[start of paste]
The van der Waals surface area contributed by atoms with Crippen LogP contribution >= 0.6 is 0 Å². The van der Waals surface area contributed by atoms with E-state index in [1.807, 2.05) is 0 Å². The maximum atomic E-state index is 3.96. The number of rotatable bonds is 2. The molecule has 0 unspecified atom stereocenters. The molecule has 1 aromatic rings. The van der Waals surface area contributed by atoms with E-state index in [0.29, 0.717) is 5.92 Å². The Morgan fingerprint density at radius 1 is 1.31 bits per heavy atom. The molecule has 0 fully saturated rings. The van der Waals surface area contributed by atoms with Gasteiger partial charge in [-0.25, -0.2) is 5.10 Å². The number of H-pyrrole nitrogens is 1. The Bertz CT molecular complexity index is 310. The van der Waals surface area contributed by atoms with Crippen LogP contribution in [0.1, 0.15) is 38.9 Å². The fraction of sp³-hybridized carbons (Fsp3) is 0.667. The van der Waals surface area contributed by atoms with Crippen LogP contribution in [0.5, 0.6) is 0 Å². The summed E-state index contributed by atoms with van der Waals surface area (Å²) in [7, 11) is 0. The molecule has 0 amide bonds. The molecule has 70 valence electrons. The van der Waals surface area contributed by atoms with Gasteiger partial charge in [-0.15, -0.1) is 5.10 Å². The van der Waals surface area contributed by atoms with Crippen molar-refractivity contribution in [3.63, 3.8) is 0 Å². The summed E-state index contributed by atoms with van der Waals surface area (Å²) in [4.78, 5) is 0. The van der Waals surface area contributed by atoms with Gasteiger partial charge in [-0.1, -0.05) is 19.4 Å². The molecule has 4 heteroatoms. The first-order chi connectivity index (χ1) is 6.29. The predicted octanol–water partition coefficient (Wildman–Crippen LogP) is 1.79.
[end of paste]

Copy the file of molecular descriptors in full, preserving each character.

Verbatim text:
The van der Waals surface area contributed by atoms with Crippen LogP contribution >= 0.6 is 0 Å². The van der Waals surface area contributed by atoms with E-state index in [1.807, 2.05) is 0 Å². The maximum atomic E-state index is 3.96. The number of rotatable bonds is 2. The molecule has 0 unspecified atom stereocenters. The molecule has 1 aromatic rings. The van der Waals surface area contributed by atoms with E-state index in [0.29, 0.717) is 5.92 Å². The Morgan fingerprint density at radius 1 is 1.31 bits per heavy atom. The molecule has 0 fully saturated rings. The van der Waals surface area contributed by atoms with Gasteiger partial charge in [-0.25, -0.2) is 5.10 Å². The number of H-pyrrole nitrogens is 1. The Bertz CT molecular complexity index is 310. The van der Waals surface area contributed by atoms with Crippen LogP contribution in [0.1, 0.15) is 38.9 Å². The fraction of sp³-hybridized carbons (Fsp3) is 0.667. The van der Waals surface area contributed by atoms with Crippen LogP contribution in [0.5, 0.6) is 0 Å². The summed E-state index contributed by atoms with van der Waals surface area (Å²) in [7, 11) is 0. The molecule has 0 amide bonds. The molecule has 70 valence electrons. The van der Waals surface area contributed by atoms with Gasteiger partial charge in [-0.15, -0.1) is 5.10 Å². The van der Waals surface area contributed by atoms with Crippen molar-refractivity contribution in [3.63, 3.8) is 0 Å². The summed E-state index contributed by atoms with van der Waals surface area (Å²) in [4.78, 5) is 0. The van der Waals surface area contributed by atoms with Gasteiger partial charge in [-0.1, -0.05) is 19.4 Å². The molecule has 4 heteroatoms. The first-order chi connectivity index (χ1) is 6.29. The predicted octanol–water partition coefficient (Wildman–Crippen LogP) is 1.79.